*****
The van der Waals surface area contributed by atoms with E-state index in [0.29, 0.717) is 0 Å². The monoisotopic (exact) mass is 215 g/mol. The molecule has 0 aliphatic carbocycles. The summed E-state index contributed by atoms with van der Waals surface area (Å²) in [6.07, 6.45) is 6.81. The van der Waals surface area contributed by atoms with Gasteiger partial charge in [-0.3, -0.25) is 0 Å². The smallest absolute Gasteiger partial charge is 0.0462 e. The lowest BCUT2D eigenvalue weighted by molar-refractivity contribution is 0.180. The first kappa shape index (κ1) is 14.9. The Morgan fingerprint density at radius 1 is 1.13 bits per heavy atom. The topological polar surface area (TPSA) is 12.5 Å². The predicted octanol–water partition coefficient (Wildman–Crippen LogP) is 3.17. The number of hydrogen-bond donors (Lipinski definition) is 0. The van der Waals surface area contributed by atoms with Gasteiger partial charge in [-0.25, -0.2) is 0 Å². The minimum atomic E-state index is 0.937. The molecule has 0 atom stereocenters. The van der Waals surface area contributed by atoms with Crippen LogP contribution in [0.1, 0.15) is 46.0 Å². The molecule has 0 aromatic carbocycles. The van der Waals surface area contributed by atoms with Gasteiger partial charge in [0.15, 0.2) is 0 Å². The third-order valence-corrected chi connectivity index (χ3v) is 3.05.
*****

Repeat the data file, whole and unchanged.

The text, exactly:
The van der Waals surface area contributed by atoms with E-state index in [0.29, 0.717) is 0 Å². The monoisotopic (exact) mass is 215 g/mol. The molecule has 0 aliphatic carbocycles. The summed E-state index contributed by atoms with van der Waals surface area (Å²) in [6.07, 6.45) is 6.81. The van der Waals surface area contributed by atoms with Gasteiger partial charge in [-0.3, -0.25) is 0 Å². The smallest absolute Gasteiger partial charge is 0.0462 e. The lowest BCUT2D eigenvalue weighted by molar-refractivity contribution is 0.180. The first kappa shape index (κ1) is 14.9. The Morgan fingerprint density at radius 1 is 1.13 bits per heavy atom. The topological polar surface area (TPSA) is 12.5 Å². The predicted octanol–water partition coefficient (Wildman–Crippen LogP) is 3.17. The number of hydrogen-bond donors (Lipinski definition) is 0. The van der Waals surface area contributed by atoms with Gasteiger partial charge in [-0.25, -0.2) is 0 Å². The minimum atomic E-state index is 0.937. The molecule has 0 atom stereocenters. The van der Waals surface area contributed by atoms with Crippen LogP contribution in [0.1, 0.15) is 46.0 Å². The molecule has 0 aromatic carbocycles. The van der Waals surface area contributed by atoms with Gasteiger partial charge in [0.15, 0.2) is 0 Å². The third-order valence-corrected chi connectivity index (χ3v) is 3.05.